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5 Tips to make an easy transition to VoIP

With the NBN rollout in full swing it’s not a case of if you upgrade to VoIP (Voice over Internet Protocol) but when. VoIP actually brings increased flexibility and reduced cost and, when it is done right, is highly reliable with great call quality. A successful conversion does need some careful planning.  There are several key components you should consider to make a successful shift.

If you’ve already started the upgrading process to VoIP, or are currently considering it, here is are 5 tips to make the upgrade as easy as possible.

1. Make Sure Your Network is Ready for VoIP

The quality of VoIP voice calls is heavily dependent on the network. VoIP traffic is routed over the same connection as your data transmission, so any slow traffic on the internet or low bandwidth has an impact on call quality. In all but the smallest deployments ADSL, unless it is dedicated just for the VoIP, is not going to be adequate. 

Generally, it’s suggested to run a network speed test to evaluate your current IP network and determine if it is robust enough to handle your current and future voice and data traffic. Allow 100Kbps of bandwidth per call as a rule of thumb then multiply by the number of lines you need based on call volume. If you are on an ISDN10/20/30 but only need 23 lines rather than 30 it is possible to get 23 lines.

For smaller customers with modest requirements; 6 users, 4 lines and very little data consumption then a 4G connection works very successfully in many cases.

2. Get the Right Phone Equipment for Your Business

VoIP technology opens up many choices. Do you go for a cloud-based system or do you have a system on site? In a cloud-band system do you go for a fully hosted system or do you have your own system located in a data centre?

If you desire, you can go fully mobile using a client app in your mobile or on your PC/Mac/tablet. You may choose to have some physical phones. Physical phones are recommended for receptionists since the softphone is not designed for a volume of calls. PC-based operator consoles are also available to ease the direction of calls.

3. Prioritise or Segment Your Voice Traffic

The cutting edge of VoIP technology is that it routes voice over the same network used by other applications. But this can also become a problem since your voice traffic is now competing for bandwidth with other types of sources including video and web browser. As such, the performance of your business applications, especially those sensitive to time delays like VoIP, can be negatively impacted. This means that your phone calls can possibly suffer when you start streaming a video.

There are two common methods to solve this traffic issue. One is to segmenting your voice traffic using a VLAN (Virtual Local Area Network). It allows you to split your voice traffic from overall network capacity and offer more efficient responsiveness to VoIP calls. The other is to prioritise your voice traffic with appropriate QoS (Quality of Service) settings. The QoS traffic dispersal makes it possible for your IT administrators to assign priorities – or a guaranteed percentage of your overall pipe capacity – to your VoIP applications. This will free your voice traffic from network congestion and improve overall call quality.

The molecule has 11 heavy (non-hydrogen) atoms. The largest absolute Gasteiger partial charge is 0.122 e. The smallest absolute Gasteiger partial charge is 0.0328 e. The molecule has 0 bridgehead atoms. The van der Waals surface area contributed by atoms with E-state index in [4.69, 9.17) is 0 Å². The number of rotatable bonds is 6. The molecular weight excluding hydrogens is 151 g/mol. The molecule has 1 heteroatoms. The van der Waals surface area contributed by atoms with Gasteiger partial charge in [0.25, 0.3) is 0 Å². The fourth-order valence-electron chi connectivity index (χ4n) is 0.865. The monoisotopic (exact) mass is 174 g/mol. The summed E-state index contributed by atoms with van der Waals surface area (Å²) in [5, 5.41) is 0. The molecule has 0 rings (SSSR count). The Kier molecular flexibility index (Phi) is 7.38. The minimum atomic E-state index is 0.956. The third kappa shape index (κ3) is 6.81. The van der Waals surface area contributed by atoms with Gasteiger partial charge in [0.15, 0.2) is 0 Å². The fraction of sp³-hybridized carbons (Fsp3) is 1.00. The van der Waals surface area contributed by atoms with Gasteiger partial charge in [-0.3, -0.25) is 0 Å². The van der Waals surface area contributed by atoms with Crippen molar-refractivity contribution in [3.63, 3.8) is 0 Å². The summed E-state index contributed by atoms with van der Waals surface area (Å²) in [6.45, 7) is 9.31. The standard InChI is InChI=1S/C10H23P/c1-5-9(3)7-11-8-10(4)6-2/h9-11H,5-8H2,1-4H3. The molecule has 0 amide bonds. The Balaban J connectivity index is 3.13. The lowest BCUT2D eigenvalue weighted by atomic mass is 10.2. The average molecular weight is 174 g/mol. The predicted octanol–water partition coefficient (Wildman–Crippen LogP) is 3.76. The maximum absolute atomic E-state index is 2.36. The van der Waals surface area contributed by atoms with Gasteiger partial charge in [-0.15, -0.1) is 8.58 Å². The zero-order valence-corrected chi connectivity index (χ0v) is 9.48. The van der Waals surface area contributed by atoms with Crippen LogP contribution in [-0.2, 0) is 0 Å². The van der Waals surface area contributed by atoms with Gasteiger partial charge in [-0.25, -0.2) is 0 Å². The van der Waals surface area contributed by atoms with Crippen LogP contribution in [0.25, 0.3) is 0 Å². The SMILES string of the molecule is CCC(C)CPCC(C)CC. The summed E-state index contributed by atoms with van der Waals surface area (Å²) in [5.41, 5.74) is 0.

4. Consider An Internet Backup or failover

VoIP relies on the Internet to function, so if there is an unexpected internet outrage, your voice service will drop out and depending on how the phone system is configures you may not even be able to make calls within the office. Having a backup plan or alternative internet service can help. Consider the following two methods to minimise internet disruption and maximise business continuity.

  • Investing in a 4G LTE failover solution or, if you have adequate budget, a second Internet connection from a different ISP (Internet Service Provider). This will allow you to program the backup internet to take over immediately when your primary connection goes down, making your phone system to stay functional over network outage.
  • Conditional failover is available to either a second VoIP line or to a mobile. Bear in mind that if you have a large quantity of numbers then all numbers will point to single mobile. 

Besides the Internet problem, unexpected PBX phone system server outrage can also paralyse your business communication. If you are considering a hosted VoIP solution, look for a provider that has multiple geographically dispersed data centres. This provides the reliability that your voice traffic will be rerouted to a working data center in case of any failure. If you are considering an on-premises VoIP solution, it is possible to have a second system in hot standby for all the phones to re-register to.

5. Choose the Right Deployment Model and Solution

It almost goes without saying but if approached in the wrong manner, things can get more complicated or even detrimental. While evaluating whether a cloud-based or on-premises VoIP solution, ask tough questions and make the business case for what a new system will solve in all aspects of its usage: functionality, scalability, redundancy, maintenance and upgrade, upfront and ongoing costs.

A technology upgrade such as this can enable increased functionality such as offering unified communications to your workforce. Other functionality such as audio and video conferencing can be incorporated to improve interaction between employees – especially in remote offices. Would CRM integration be of any benefit? 

Painless Upgrading to VoIP

Upgrading to VoIP doesn’t have to be complicated and difficult. The most importation part is to make sure you have a provider that guides you every step of the way. If you have any questions about how VoIP will impact your business, or would like help to make a seamless upgrade, free free to contact us.

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